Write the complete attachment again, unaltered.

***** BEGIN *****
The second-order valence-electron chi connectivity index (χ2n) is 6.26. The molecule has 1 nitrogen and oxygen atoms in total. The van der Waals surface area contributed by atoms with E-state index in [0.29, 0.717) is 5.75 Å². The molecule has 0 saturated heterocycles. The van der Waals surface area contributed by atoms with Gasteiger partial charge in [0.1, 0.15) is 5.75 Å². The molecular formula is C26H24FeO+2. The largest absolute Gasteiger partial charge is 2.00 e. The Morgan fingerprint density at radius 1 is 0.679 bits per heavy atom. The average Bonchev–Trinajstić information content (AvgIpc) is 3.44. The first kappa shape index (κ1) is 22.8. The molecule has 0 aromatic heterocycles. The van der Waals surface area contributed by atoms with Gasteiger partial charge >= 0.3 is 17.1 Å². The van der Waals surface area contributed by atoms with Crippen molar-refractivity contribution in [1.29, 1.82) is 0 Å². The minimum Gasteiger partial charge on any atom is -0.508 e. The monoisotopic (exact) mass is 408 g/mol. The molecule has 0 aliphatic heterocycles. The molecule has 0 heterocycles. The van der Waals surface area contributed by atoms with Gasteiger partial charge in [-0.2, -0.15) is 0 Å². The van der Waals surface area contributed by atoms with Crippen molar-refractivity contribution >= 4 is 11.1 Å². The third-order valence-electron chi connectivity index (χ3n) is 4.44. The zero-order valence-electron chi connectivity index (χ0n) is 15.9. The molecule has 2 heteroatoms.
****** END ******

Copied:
The second-order valence-electron chi connectivity index (χ2n) is 6.26. The molecule has 1 nitrogen and oxygen atoms in total. The van der Waals surface area contributed by atoms with E-state index in [0.29, 0.717) is 5.75 Å². The molecule has 0 saturated heterocycles. The van der Waals surface area contributed by atoms with Gasteiger partial charge in [0.1, 0.15) is 5.75 Å². The molecular formula is C26H24FeO+2. The largest absolute Gasteiger partial charge is 2.00 e. The Morgan fingerprint density at radius 1 is 0.679 bits per heavy atom. The average Bonchev–Trinajstić information content (AvgIpc) is 3.44. The first kappa shape index (κ1) is 22.8. The molecule has 0 aromatic heterocycles. The van der Waals surface area contributed by atoms with Gasteiger partial charge >= 0.3 is 17.1 Å². The van der Waals surface area contributed by atoms with Crippen molar-refractivity contribution in [1.29, 1.82) is 0 Å². The minimum Gasteiger partial charge on any atom is -0.508 e. The monoisotopic (exact) mass is 408 g/mol. The molecule has 0 aliphatic heterocycles. The molecule has 0 heterocycles. The van der Waals surface area contributed by atoms with Gasteiger partial charge in [-0.2, -0.15) is 0 Å². The van der Waals surface area contributed by atoms with Crippen molar-refractivity contribution >= 4 is 11.1 Å². The third-order valence-electron chi connectivity index (χ3n) is 4.44. The zero-order valence-electron chi connectivity index (χ0n) is 15.9. The molecule has 2 heteroatoms.